The title might be a bit melodramatic but so far it's true. I feel like my life didn't start until after high school.
Don't get me wrong. The school has plenty of positive traits. People just tend to ignore that there are just as many, if not more, problems with the school. To really know if your son is going to thrive in this school, you have to take a lot into consideration.
I had excellent teachers for the most part. Only two of the nine or ten teachers I had throughout my matric year were bad. I'm still friends with some teachers to this day. Some teachers are clearly in it for the power trip, though. I'd give names but it's probably best not to. If your son is indoctrinated into the BHS culture, he probably won't even notice. More on that later. In terms of academics, this is probably one of the best educations you can get for a school that isn't IEB. Subject choices could be better, though.
If your son is good at a sport offered at the school, it'll be great for him. Especially if it's rugby. A wider variety of sports and a better allocation of resources would be nice, though. Just make sure he puts enough time into developing as a decent human. Again, more on that later.
The music department is also very good. I highly recommend that everybody at least try an instrument or the choir. To me, it felt like the only place in the school where my friends and I could be ourselves.
The school used to deal with bullying highly effectively. I never dealt with a bully for more than a week. I have no idea how well the school deals with bullies seeing as certain staff members have retired in recent years. I am grateful for how much they helped me when I was there, though.
Where do I even start?
Probably that BHS culture I mentioned earlier. Not that it really narrows it down, though.
Often times, the school feels more like a cult. There's this expectation that you need to always be a boishaaier for the rest of your life and that you need to be part of the old boys' union. If you don't join the union, you could miss out on job opportunities. Although, I don't know if I'm keen on working with someone who cares if you pay R600 per year to an organization that most likely doesn't really care about you.
You're also expected to behave a certain way. In theory, a lot of it sounds good but it falls apart in the execution. I like the idea of treating people with respect. Having manners. All that sort of stuff is good but it should be taught at home by parents, from a young age. The school fails at really teaching these skills and traits. They excel at teaching you how to fake it. Most guys who are in BHS tend be fairly unpleasant. At best, they're arrogant. At worst, their racist, sexist, homophobic, etc. Yet, in front of most teachers, they manage to suddenly become the ultimate gentlemen.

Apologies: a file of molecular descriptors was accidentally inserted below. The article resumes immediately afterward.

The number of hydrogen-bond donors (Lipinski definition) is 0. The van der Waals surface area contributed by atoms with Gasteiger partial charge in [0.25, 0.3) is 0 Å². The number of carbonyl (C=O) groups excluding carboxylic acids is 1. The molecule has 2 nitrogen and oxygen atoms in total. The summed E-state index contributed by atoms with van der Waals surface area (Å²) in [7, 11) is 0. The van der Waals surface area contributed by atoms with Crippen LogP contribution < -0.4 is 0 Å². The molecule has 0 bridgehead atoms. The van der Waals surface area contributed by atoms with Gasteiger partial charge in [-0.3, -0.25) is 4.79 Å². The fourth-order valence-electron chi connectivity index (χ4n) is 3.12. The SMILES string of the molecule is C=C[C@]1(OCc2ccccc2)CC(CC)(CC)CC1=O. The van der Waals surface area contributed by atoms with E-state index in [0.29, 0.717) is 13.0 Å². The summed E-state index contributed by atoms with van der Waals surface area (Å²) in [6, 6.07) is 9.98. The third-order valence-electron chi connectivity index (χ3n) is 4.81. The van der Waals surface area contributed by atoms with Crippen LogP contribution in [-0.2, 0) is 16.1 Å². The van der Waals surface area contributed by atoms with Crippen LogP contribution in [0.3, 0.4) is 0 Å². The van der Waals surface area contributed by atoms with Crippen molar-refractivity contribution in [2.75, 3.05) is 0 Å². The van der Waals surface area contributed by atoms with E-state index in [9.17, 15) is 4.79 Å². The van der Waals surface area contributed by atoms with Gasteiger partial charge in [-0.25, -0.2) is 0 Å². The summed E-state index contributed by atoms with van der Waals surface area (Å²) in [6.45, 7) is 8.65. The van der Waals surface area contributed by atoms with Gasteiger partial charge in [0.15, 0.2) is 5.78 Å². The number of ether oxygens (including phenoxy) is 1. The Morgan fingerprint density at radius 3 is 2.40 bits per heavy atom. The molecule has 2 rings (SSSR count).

From what I can tell, these are typically the people who don't think for themselves. People who don't question things. These are the people who become indoctrinated by the school and go repeating whatever awful ideology they're told without considering what it means. If your son doesn't critically think for himself, teach him that skill if you send him to BHS. Otherwise, send him to another school so that people can more easily tell if he's a decent person.
One of the weirder things that always bothered me was the way they enforced religion on learners. I have no problem with religion. I have a problem with a public school enforcing Christianity on all of its learners, excluding the Muslims. Many teachers will judge learners who are not religious. I find that highly unfair, hypocritical and only reinforces Christian stereotypes. Being so disrespectful to atheists goes against both the concept of 'love thy neighbour' as well as the school's core value of respecting others. It also furthers the resentment towards Christianity that drives so many atheists away. If your son is an atheist, I would recommend that he keep it to himself. At least at first.
The school isn't bad but there's a lot that people don't acknowledge. I feel that it's important to know these things when going in. So many people who go to this school fixate on the glamourous side of being in BHS that they become blind to everything wrong with the school.
Despite how unhappy I was there, I learned a lot. Most of what I learned wasn't from classes. I learned by watching people and being skeptical of what teachers would say. I have no idea if I would have been better off in another school. Maybe there are other public schools where I would have been happier or where the positive traits and skills I developed would have been even better.
As it stands now, I turned out decently. That being said, I think I turned out decently mainly because of how I went in to school rather than exclusively because of the school itself. It's like my IT teacher always said, "Garbage in, garbage out."
Even though it has it's flaws Paarl Boys High is one of the most prestigious schools in South Africa. It has a rich tradition and a history of over 150 years. I highly recommend that you send you sons to Paarl Boys High as they would walk out men who have an ambition to change the world.
Although, as all schools do, Paarl Boys High has an issue with bullying specifically towards the 'average nerd' .. as most people would consider it a "sporting school" there are a lot of joks and it's totally unacceptable to not participate in a sporting activity.
But then again .. this school offers some of the best educational standards in South Africa and it wouldn't be a mistake to send you son(s) here.